We’d set out earlier that summer in a car not much bigger than that Chevy Cavalier (but with only one other passenger). I drove north from New York to pick up what remains of the old Lincoln Highway, US20 across the country. The same road, I posited (incorrectly, I might add), that Roy and Jillian took from their homes in Indiana on the same quest. In Valentine, Nebraska we picked up 18 North to 44 West. Rolled ito the campground at Badlands National Park late at night and set up camp in the darkness, minutes before a storm that probably seemed more ferocious than it actually was battered us with wind and rain so intense that the plucky little Eureka tent we’d been calling home across the entire country finally buckled. Tent poles cracked. Water seeped in. I learned that, if I’m tired enough, I can actually fall asleep pretty soundly in a small pool of ice-cold water.
The violence of the night gave way to a morning staggering in its drama. Having come in under cover of darkness, we’d seen nothing of the Badlands. Emerging from the tattered, tragic remains of the tent, cold and wet and sore but curiously well-rested, my jaw dropped at what I saw before me. Land so vast, so unlike anything I’d ever seen before, so brilliant in color and crisp that it seemed almost unreal. We wandered an alien landscape for hours before finally packing back into the car and taking a gravel back road through sweeping grasslands dotted with buffalo and prairie dogs to an inevitable pit stop at Wall Drug before picking up US 14 to Rapid City, where we crashed for the night in a neon-soaked motel. Up early the next morning to see Mount Rushmore, which is a quick trip once you realize they don’t let you go up onto the faces to recreate the finale of North By Northwest. From there, north on 385 back to US 14 and, finally, the road to Devils Tower with John Williams’ “Roy and Gillian On the Road” playing on repeat until such time as the ancient volcanic cone came into view, when one was of course obliged to finally let the soundtrack advance to the next track: “The Mountain.”
Even if I hadn’t had it in mind to recreate the scene, it’s difficult not to stop and get out of the car to stare at this strange, majestic thing looming on the otherwise flat horizon. Eyes open for any suspicious-looking Piggly Wiggly trucks, we traveled on, arriving at the campground just as the sun was setting (timing was an issue for much of the trip) and to the news that the campground was full for the night. With few prospects for a night’s sleep other than in the car, pulled off to the side of the road somewhere, we decided to depend on the kindness of strangers. And sure enough, we found a family happy to let us assemble the sad, ragged remnants of our tent alongside theirs. That night, another rain came in, but it was a merciful mist that dampened the inside of our brave, faltering shelter without actually flooding it. The Tower was a black shape against a black sky as tendrils of fog snaked their way through the campsite. Our prospects for spotting a stray UFO were dim in this soup, but of course…wasn’t sudden cloud cover exactly how the UFOs cloaked themselves?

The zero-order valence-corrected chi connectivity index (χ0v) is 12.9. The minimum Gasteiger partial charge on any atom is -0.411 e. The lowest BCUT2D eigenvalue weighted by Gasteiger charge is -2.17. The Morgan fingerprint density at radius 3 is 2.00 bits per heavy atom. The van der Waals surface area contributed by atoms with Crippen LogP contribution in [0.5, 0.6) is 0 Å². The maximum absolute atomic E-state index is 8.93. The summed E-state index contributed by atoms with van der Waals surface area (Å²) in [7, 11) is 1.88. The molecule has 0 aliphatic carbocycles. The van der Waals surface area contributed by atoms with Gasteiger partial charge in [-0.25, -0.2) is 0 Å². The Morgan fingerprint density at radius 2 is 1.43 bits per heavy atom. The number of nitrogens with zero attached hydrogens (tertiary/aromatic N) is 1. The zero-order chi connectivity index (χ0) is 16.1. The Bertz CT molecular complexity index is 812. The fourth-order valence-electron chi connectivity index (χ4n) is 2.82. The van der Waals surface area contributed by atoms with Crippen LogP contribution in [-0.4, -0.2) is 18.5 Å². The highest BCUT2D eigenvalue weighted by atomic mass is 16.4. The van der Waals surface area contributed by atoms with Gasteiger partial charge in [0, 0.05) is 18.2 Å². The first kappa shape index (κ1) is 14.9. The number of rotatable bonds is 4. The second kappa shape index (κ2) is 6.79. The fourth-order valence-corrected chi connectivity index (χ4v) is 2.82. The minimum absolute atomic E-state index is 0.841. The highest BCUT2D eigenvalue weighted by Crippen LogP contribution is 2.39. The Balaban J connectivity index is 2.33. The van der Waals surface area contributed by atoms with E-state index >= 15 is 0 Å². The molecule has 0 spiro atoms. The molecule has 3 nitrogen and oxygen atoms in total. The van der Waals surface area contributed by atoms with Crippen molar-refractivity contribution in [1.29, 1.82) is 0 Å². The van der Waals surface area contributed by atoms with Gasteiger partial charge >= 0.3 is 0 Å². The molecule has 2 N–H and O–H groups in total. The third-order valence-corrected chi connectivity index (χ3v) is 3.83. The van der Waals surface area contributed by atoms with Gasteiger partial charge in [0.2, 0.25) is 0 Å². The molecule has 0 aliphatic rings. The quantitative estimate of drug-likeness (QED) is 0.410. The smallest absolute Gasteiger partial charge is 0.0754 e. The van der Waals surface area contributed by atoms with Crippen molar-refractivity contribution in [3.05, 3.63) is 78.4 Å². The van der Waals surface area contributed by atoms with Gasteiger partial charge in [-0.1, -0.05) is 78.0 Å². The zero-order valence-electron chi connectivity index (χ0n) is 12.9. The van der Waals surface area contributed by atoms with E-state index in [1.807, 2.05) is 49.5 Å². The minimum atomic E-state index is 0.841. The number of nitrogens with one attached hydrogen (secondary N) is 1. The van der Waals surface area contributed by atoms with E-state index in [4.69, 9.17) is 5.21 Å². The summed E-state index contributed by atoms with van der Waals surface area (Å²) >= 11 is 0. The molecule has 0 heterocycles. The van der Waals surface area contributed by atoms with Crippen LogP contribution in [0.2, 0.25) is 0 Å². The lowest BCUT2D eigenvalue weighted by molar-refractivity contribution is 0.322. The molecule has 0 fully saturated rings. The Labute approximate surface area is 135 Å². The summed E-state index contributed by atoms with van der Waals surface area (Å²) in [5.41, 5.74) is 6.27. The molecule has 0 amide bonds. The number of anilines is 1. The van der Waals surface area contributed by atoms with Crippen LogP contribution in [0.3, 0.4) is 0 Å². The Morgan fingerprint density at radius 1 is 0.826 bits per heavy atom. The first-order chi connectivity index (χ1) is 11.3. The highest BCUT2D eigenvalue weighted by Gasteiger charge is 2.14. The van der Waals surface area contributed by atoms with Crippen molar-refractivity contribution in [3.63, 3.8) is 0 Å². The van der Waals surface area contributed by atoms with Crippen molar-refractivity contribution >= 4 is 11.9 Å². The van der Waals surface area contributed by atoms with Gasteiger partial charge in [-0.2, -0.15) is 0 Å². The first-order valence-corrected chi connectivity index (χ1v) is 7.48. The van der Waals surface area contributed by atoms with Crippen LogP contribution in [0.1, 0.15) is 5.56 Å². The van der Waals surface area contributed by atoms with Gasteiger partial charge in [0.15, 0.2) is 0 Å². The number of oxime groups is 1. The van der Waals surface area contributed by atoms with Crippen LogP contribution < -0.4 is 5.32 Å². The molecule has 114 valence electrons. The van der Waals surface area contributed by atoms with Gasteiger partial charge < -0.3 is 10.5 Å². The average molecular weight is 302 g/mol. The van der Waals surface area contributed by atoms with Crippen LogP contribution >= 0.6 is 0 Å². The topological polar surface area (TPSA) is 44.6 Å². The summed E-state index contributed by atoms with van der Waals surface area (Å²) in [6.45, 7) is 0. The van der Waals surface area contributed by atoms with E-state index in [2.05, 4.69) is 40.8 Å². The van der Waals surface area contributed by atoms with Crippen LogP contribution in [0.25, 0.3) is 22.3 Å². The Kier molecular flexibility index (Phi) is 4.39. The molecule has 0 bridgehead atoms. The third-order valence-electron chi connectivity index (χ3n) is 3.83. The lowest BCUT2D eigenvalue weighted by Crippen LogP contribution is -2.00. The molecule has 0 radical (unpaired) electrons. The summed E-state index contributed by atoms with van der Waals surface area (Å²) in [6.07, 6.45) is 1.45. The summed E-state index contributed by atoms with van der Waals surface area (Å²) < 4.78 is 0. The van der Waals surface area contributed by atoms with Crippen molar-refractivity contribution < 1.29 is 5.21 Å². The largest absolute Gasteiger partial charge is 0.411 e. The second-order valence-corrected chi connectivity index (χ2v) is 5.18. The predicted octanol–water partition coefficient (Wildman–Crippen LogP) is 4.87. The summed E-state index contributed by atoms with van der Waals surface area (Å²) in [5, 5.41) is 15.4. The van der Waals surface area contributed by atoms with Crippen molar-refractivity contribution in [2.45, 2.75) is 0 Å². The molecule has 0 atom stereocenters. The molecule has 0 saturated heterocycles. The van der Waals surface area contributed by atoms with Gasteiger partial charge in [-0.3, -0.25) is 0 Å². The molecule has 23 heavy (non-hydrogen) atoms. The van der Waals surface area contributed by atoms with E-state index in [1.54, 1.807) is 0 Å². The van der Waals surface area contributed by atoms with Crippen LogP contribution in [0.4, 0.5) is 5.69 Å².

The next morning was softened by haze, but there it was. Devils Tower, partially wreathed in fog and looming over us. Dark, brooding, sacred. Even without Close Encounters, it is the sort of sight that strikes one dumb and demands a period of serious, reverent silence. There’s a reason it’s been a sacred spot since before Europeans decided to claim the Americas as their own, since a giant bear spirit raked it with its claws and gave it that distinctive look so difficult to recreate when sculpting shaving cream or mashed potatoes. Attempts to recreate Roy and Jillian’s desperate scramble to “the far side of the moon” were stymied by the fact that you can’t actually do that legally, and the park rangers seemed unsympathetic even when I revealed I had the soundtrack with me. Instead, we followed the trail through the woods surrounding the giant oddity, spying from time to time a sacred bundle that had been left tied to a branch, circumnavigating the base of the Tower. Despite the crowded campground the night before, we saw few others on that fog-shrouded, utterly silent path.
Upon completing the circuit, I found I was less disappointed by the lack of a secret military UFO meet ‘n’ greet station and have achieved a sense of solemn, satisfying peace. To be honest, the part in Close Encounters when they finally meet the aliens…eh. It was fine, but for me, it was all the stuff that came before that I found more awe-inspiring. That quest for understanding. That frantic search for meaning. That giddy, terrifying, absurd exploration of strange phenomena and Roy and Jillian’s bizarre odyssey across America. Seeing the aliens was dazzling but, at the same time, a sense of mystery is sacrificed. There’s always a melancholy at the completion of an adventure.The climax of seeing the visitors was nothing compared to the sheer relief and joy and wonder expressed by Roy and Jillian when both of them see Devils Tower for the first time. “Roy and Gillian On the Road” is a more enjoyable track than “The Visitors.”
I understood Roy when, as he and Jillian are crouched in the rocks watching the UFOs show off and blast their radios, he said, “We can’t stay here.” But I understood, on a much deeper and more personal level, Jillian when she replied, “I can.”